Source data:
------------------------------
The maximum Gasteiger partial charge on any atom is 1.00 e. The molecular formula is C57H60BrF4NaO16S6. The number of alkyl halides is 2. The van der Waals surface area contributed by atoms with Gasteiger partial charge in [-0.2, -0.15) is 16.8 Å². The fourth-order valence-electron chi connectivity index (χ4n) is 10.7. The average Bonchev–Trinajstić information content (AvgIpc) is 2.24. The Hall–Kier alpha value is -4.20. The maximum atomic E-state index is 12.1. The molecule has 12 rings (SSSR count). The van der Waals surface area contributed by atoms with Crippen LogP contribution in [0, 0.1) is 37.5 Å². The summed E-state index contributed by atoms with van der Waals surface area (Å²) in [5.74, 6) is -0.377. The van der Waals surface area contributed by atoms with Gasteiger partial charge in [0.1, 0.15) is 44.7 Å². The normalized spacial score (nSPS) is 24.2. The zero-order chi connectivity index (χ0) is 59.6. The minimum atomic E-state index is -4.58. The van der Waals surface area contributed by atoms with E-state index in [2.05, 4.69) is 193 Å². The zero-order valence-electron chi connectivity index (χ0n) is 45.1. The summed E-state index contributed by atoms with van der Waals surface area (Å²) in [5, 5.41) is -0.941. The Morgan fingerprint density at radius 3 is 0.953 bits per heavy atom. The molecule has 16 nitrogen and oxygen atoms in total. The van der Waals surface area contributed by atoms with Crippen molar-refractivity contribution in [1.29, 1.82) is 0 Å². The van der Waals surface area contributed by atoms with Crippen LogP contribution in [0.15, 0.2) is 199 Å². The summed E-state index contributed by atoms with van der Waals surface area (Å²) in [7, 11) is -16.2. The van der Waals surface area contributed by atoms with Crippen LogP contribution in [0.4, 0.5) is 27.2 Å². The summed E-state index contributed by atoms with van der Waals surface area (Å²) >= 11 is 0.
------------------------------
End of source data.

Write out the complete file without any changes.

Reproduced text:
The maximum Gasteiger partial charge on any atom is 1.00 e. The molecular formula is C57H60BrF4NaO16S6. The number of alkyl halides is 2. The van der Waals surface area contributed by atoms with Gasteiger partial charge in [-0.2, -0.15) is 16.8 Å². The fourth-order valence-electron chi connectivity index (χ4n) is 10.7. The average Bonchev–Trinajstić information content (AvgIpc) is 2.24. The Hall–Kier alpha value is -4.20. The maximum atomic E-state index is 12.1. The molecule has 12 rings (SSSR count). The van der Waals surface area contributed by atoms with Crippen LogP contribution in [0, 0.1) is 37.5 Å². The summed E-state index contributed by atoms with van der Waals surface area (Å²) in [5.74, 6) is -0.377. The van der Waals surface area contributed by atoms with Gasteiger partial charge in [0.1, 0.15) is 44.7 Å². The normalized spacial score (nSPS) is 24.2. The zero-order chi connectivity index (χ0) is 59.6. The minimum atomic E-state index is -4.58. The van der Waals surface area contributed by atoms with E-state index in [2.05, 4.69) is 193 Å². The zero-order valence-electron chi connectivity index (χ0n) is 45.1. The summed E-state index contributed by atoms with van der Waals surface area (Å²) in [5, 5.41) is -0.941. The Morgan fingerprint density at radius 3 is 0.953 bits per heavy atom. The molecule has 16 nitrogen and oxygen atoms in total. The van der Waals surface area contributed by atoms with Crippen molar-refractivity contribution in [1.29, 1.82) is 0 Å². The van der Waals surface area contributed by atoms with Crippen LogP contribution in [0.15, 0.2) is 199 Å². The summed E-state index contributed by atoms with van der Waals surface area (Å²) in [7, 11) is -16.2. The van der Waals surface area contributed by atoms with Crippen LogP contribution in [0.4, 0.5) is 27.2 Å². The summed E-state index contributed by atoms with van der Waals surface area (Å²) >= 11 is 0.